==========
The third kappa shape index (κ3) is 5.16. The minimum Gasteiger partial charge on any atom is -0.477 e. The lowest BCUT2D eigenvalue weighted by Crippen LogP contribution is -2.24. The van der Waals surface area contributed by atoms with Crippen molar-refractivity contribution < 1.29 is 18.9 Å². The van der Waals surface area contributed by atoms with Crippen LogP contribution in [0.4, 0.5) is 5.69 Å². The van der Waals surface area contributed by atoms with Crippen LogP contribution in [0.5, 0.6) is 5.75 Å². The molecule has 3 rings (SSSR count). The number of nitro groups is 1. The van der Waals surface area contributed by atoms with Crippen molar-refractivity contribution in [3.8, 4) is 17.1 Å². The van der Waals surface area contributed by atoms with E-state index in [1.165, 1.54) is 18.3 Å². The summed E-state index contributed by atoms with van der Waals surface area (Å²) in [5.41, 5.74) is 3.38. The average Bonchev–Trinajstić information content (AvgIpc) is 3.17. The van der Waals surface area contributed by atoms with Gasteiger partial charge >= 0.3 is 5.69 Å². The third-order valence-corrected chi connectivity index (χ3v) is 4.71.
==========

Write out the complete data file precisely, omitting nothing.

The third kappa shape index (κ3) is 5.16. The minimum Gasteiger partial charge on any atom is -0.477 e. The lowest BCUT2D eigenvalue weighted by Crippen LogP contribution is -2.24. The van der Waals surface area contributed by atoms with Crippen molar-refractivity contribution < 1.29 is 18.9 Å². The van der Waals surface area contributed by atoms with Crippen LogP contribution in [0.4, 0.5) is 5.69 Å². The van der Waals surface area contributed by atoms with Crippen LogP contribution in [0.5, 0.6) is 5.75 Å². The molecule has 3 rings (SSSR count). The number of nitro groups is 1. The van der Waals surface area contributed by atoms with Crippen molar-refractivity contribution in [3.8, 4) is 17.1 Å². The van der Waals surface area contributed by atoms with E-state index in [1.165, 1.54) is 18.3 Å². The summed E-state index contributed by atoms with van der Waals surface area (Å²) in [5.41, 5.74) is 3.38. The average Bonchev–Trinajstić information content (AvgIpc) is 3.17. The van der Waals surface area contributed by atoms with Gasteiger partial charge >= 0.3 is 5.69 Å². The third-order valence-corrected chi connectivity index (χ3v) is 4.71.